Roue Libre, Les Halles, 1 passage Mondétour (facing 120 rue Rambuteau, Métro: Les Halles), ☎ +33 1 04 41 53 49. Bikes can be rented for one weekend (€25), M-F (€20), a working day (€9), or one day on the weekend (€14). Roue Libre also has a location at the Bastille which is open during the summer months edit
You can find here a map for a 12km route along the Seine using velibs.
Cycling and Traffic(edit)
While the streets of Paris are generally fairly easy on novice cyclists, there are some streets in the city that should be avoided by those who do not have experience cycling in traffic and the proper mentality for dealing with it. In particular, 'Rue de Rivoli,' 'Boulevard de Sébastopol/Strasbourg,' 'Boulevard Saint-Germain,' 'Avenue de Flandre,' and most of the Quais that run along the river are especially bad during rush hours, but are at least somewhat busy at all times. While most of these do have cycle lanes, "sharrows," or other such accommodations, the sheer volume of traffic means that it may be a better idea to take an alternate route through the side streets. Traffic will also be particularly thick on the peripheral 'Boulevards des Maréchaux' (not the Boulevard Périphérique, which lies to the outside; more on this anon), and on main roads that lead to a 'Porte' at the edge of the city (eg: 'Boulevard de la Chapelle' and 'Avenue de la Grande-Armée'). If you find yourself on one of these routes, stick to the bike lanes whenever possible.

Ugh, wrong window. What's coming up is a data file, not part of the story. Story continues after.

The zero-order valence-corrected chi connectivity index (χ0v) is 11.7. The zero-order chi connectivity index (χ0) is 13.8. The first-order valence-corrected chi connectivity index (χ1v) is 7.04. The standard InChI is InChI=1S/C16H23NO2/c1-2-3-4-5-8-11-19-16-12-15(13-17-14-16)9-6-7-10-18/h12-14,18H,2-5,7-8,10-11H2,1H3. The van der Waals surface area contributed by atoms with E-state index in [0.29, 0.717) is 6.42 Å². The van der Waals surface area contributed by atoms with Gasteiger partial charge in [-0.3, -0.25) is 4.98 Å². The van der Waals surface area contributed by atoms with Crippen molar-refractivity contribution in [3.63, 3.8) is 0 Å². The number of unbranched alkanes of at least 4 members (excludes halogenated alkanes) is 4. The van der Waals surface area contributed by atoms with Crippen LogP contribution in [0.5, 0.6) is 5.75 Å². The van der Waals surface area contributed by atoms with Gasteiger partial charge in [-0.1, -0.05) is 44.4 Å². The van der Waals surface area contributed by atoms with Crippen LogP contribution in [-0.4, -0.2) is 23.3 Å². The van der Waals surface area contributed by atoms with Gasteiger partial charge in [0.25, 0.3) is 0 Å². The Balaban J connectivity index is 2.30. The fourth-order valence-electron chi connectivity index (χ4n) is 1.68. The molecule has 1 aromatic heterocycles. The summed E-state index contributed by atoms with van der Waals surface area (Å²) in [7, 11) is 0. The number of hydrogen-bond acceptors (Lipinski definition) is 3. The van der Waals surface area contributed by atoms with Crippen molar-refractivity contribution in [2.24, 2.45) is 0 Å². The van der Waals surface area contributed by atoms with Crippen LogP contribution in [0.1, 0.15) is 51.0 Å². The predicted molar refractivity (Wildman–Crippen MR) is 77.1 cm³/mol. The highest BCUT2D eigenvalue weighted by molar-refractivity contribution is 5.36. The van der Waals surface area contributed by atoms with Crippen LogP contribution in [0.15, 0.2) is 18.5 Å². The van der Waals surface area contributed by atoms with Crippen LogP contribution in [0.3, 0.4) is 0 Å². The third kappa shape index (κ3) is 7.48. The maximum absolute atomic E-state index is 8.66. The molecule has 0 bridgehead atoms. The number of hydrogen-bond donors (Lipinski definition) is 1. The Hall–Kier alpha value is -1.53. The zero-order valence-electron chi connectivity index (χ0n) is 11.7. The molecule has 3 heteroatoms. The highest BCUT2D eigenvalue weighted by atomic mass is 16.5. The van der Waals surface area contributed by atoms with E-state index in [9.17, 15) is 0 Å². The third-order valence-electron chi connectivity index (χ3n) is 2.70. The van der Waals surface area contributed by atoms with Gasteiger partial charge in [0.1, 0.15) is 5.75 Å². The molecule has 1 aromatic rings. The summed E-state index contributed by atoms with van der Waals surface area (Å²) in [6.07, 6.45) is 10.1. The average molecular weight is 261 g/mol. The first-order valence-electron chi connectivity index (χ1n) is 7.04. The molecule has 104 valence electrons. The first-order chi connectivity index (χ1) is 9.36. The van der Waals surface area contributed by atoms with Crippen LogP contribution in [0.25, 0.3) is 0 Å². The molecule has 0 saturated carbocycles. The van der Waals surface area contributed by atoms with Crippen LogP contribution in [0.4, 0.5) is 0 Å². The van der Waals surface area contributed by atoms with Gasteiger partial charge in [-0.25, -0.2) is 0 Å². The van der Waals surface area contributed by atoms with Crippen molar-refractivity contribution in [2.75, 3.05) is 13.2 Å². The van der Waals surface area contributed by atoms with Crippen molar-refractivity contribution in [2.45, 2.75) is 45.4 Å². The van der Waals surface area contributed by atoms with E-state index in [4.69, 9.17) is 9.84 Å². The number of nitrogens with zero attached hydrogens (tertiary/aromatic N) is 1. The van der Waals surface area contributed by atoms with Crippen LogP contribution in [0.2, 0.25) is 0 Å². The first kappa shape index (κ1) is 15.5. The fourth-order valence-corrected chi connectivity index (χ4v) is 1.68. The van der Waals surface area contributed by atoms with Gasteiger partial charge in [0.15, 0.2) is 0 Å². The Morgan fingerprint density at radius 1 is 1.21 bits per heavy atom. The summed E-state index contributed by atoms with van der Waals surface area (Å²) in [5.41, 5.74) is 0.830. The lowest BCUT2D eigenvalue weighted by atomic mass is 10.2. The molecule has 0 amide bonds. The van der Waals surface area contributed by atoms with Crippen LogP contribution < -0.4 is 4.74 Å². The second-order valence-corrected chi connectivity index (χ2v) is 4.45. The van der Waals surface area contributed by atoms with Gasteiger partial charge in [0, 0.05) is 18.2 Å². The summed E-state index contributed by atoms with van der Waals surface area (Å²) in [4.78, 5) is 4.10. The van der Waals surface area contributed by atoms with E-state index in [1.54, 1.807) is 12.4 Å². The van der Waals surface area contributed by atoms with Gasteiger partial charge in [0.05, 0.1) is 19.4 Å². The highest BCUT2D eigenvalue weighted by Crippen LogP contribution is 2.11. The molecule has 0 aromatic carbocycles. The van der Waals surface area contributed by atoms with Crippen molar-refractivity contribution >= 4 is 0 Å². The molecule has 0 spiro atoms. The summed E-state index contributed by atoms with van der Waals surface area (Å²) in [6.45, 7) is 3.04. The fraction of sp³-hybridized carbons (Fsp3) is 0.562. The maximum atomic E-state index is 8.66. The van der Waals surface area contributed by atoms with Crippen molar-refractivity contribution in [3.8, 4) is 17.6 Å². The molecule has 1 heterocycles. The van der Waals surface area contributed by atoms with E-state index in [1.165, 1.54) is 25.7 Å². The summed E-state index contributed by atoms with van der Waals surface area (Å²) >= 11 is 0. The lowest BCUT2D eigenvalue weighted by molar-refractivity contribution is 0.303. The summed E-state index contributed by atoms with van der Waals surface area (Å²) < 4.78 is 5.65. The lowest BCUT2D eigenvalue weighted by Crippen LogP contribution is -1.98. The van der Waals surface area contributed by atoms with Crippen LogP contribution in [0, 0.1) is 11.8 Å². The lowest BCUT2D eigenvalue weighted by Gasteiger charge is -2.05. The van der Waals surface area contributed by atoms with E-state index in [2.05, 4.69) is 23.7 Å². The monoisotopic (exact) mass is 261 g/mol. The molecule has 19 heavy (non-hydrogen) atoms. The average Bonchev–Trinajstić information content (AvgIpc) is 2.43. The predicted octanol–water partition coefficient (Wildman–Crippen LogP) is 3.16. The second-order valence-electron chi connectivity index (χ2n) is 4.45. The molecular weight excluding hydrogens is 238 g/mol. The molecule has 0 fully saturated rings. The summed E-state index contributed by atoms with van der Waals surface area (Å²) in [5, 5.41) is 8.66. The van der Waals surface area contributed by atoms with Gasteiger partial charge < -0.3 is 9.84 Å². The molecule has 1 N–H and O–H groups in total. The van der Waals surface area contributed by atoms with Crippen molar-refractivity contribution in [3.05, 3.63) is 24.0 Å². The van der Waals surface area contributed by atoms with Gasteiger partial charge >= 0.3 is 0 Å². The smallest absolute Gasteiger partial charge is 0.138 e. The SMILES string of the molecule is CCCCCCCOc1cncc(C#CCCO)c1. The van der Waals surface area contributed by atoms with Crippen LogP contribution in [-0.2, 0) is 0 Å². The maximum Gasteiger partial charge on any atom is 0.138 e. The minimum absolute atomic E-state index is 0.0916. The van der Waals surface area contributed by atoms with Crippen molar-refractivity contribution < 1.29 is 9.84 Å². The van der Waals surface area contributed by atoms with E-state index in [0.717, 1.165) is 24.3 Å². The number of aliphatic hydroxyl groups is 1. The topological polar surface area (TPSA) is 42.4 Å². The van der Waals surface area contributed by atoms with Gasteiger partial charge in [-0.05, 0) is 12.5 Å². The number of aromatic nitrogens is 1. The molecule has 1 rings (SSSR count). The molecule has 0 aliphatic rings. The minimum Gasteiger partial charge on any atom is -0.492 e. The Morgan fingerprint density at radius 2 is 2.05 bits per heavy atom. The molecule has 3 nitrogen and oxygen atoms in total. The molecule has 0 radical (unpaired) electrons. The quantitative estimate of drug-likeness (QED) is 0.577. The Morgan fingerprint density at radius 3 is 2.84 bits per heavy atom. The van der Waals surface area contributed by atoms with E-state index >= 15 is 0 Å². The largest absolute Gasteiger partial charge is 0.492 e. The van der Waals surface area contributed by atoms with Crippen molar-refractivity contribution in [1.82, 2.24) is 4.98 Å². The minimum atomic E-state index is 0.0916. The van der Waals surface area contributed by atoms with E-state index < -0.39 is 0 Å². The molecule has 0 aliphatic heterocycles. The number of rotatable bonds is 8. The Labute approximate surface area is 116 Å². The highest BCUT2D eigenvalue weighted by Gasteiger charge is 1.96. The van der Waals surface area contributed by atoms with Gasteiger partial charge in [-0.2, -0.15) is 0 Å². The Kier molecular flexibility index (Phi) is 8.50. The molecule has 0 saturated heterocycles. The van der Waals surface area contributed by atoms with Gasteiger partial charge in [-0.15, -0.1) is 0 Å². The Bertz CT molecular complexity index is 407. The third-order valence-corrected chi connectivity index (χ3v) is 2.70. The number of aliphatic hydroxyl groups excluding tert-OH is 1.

There is also a great deal of congestion around the main train stations, particularly around Gare du Nord/Gare de l'Est in the 10th, Gare de Lyon in the 12th, and Gare Montparnasse in the 14th. Bus and taxi traffic will be particularly thick in these areas and certain streets may be reserved just for them, so stay alert.
There are a few portions of the city that you probably should not cycle unless you are very confident in your abilities to ride in an urban environment. The 'Avenue des Champs-Elysés' and the 'Boulevard Magenta/Boulevard Barbès' axes can be especially hairy, though the latter more because of some inopportunely-placed interruptions in the bike lanes and other non-vehicular obstacles. The area around 'Place de la Bataille de Stalingrad' is well-provisioned with bike lanes, but they are somewhat haphazardly laid out and traffic is very heavy.